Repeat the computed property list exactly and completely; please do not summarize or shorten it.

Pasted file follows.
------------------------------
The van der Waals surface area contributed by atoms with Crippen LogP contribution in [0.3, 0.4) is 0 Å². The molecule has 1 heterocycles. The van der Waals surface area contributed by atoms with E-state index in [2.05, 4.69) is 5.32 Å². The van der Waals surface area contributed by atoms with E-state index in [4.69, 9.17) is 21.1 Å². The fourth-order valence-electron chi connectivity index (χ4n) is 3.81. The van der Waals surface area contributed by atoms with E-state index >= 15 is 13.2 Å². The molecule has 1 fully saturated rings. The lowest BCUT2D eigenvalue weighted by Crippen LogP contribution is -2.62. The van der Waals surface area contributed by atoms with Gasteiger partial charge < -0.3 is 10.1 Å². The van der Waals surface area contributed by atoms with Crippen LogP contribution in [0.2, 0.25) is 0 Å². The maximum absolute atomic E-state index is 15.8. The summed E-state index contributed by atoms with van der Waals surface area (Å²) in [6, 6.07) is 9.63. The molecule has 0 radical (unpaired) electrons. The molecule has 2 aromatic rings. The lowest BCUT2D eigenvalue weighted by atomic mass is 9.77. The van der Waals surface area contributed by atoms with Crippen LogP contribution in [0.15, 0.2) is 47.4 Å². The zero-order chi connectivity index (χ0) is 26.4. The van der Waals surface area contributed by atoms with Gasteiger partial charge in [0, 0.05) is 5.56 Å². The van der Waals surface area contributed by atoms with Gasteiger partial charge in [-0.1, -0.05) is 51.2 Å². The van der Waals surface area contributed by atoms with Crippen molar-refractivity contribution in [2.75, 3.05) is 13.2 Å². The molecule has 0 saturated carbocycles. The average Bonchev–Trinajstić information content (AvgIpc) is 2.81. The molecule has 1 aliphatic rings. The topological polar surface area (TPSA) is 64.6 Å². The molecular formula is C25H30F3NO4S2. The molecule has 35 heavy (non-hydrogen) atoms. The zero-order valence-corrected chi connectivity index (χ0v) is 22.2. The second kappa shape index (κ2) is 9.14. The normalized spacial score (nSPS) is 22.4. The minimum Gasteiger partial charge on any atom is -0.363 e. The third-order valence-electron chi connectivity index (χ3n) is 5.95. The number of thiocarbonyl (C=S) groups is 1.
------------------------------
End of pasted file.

The van der Waals surface area contributed by atoms with Crippen LogP contribution in [0.3, 0.4) is 0 Å². The molecule has 1 heterocycles. The van der Waals surface area contributed by atoms with E-state index in [2.05, 4.69) is 5.32 Å². The van der Waals surface area contributed by atoms with E-state index in [4.69, 9.17) is 21.1 Å². The fourth-order valence-electron chi connectivity index (χ4n) is 3.81. The van der Waals surface area contributed by atoms with E-state index >= 15 is 13.2 Å². The molecule has 1 fully saturated rings. The lowest BCUT2D eigenvalue weighted by Crippen LogP contribution is -2.62. The van der Waals surface area contributed by atoms with Gasteiger partial charge < -0.3 is 10.1 Å². The van der Waals surface area contributed by atoms with Crippen LogP contribution in [0.2, 0.25) is 0 Å². The maximum absolute atomic E-state index is 15.8. The summed E-state index contributed by atoms with van der Waals surface area (Å²) in [6, 6.07) is 9.63. The molecule has 0 radical (unpaired) electrons. The molecule has 2 aromatic rings. The lowest BCUT2D eigenvalue weighted by atomic mass is 9.77. The van der Waals surface area contributed by atoms with Crippen LogP contribution in [0.15, 0.2) is 47.4 Å². The zero-order chi connectivity index (χ0) is 26.4. The van der Waals surface area contributed by atoms with Gasteiger partial charge in [0, 0.05) is 5.56 Å². The van der Waals surface area contributed by atoms with Gasteiger partial charge in [-0.1, -0.05) is 51.2 Å². The van der Waals surface area contributed by atoms with Crippen molar-refractivity contribution in [2.75, 3.05) is 13.2 Å². The molecule has 0 saturated carbocycles. The average Bonchev–Trinajstić information content (AvgIpc) is 2.81. The molecule has 1 aliphatic rings. The topological polar surface area (TPSA) is 64.6 Å². The molecular formula is C25H30F3NO4S2. The molecule has 35 heavy (non-hydrogen) atoms. The zero-order valence-corrected chi connectivity index (χ0v) is 22.2. The second kappa shape index (κ2) is 9.14. The normalized spacial score (nSPS) is 22.4. The minimum Gasteiger partial charge on any atom is -0.363 e. The third-order valence-electron chi connectivity index (χ3n) is 5.95. The number of thiocarbonyl (C=S) groups is 1.